Mieke C. Louwe

  • Assisting group leader, Postdoc; PhD
  • +47 23 07 36 26

Research focus

Atherosclerosis and related cardiovascular disease are characterized by narrowing of the larger arteries, supplying oxygen rich blood to the body. Narrowing of these arteries usually is caused by fatty deposits: atherosclerotic plaques. In severely narrowed arteries, tiny pieces of plaque can break off and could end up in the heart or the brain, causing a myocardial infarction or stroke, respectively. This might result in death, but especially in those who survive heart failure, in case of a myocardial infarction, or chronic disability, in case of stroke, illustrate the large consequences for these patients. Since the development of the atherosclerotic plaque in a body starts early in life, and progresses over time, it makes almost the whole population vulnerable for possible consequences of this disease.

Atherosclerosis is characterized by chronic inflammation, as indicated by the presence of a variety of immune cells in, or nearby, the atherosclerotic plaque or affected area. Activation of the complement pathway during atherosclerosis appears to be tightly linked to the progression of atherosclerotic plaques. The traditional view of complement as being mainly a host defense system against microbes has evolved markedly the last decades. The current view places complement as a surveillance system that quickly can be activated by sensing any danger to the host and thereby contributing to maintain tissue homeostasis and promote repair. On the other hand, undesired or uncontrolled activation of the system can induce tissue damage and organ dysfunction to the host. In this respect complement mediated inflammation is a very interesting research area and treatment target in atherosclerosis and related cardiovascular diseases.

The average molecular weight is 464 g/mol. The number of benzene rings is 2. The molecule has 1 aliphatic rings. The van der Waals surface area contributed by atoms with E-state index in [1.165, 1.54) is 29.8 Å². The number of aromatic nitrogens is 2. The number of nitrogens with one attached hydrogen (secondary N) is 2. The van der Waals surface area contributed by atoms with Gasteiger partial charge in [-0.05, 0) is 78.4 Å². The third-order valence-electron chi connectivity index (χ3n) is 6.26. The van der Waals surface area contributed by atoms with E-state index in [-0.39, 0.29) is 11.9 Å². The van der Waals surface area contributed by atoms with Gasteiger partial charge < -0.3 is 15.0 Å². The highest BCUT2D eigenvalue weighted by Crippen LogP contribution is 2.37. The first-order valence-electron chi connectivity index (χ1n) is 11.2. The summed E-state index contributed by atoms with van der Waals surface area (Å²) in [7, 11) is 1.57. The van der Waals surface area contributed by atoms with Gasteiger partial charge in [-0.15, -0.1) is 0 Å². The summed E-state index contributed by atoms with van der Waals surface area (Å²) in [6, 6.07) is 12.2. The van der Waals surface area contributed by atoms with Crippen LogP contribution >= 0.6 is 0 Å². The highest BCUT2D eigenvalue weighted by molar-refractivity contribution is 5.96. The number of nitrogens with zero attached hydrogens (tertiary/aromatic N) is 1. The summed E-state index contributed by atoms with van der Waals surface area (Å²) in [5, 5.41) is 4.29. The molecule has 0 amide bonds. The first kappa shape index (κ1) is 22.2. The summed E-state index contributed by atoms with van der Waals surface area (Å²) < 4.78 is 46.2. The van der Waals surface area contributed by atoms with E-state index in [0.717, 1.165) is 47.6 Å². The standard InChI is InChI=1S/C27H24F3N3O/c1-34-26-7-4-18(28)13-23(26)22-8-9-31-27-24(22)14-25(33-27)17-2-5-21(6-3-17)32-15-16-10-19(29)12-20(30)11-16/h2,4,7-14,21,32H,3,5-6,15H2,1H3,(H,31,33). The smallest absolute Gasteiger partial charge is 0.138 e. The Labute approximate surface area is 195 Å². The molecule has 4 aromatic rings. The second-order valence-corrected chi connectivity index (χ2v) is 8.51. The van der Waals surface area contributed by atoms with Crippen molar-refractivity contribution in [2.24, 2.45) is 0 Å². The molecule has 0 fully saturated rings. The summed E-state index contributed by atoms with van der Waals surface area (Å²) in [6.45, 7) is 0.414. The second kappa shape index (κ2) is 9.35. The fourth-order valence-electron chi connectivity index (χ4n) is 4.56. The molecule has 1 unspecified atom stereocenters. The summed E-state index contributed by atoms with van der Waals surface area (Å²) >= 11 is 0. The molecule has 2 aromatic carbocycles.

Hence, I investigate in my postdoc project the role the complement system, toll-like receptors, and some other innate immune markers, play in the development of carotid atherosclerosis and stroke, by using 1) various materials from carotid atherosclerotic patient populations and 2) different experimental models.

 
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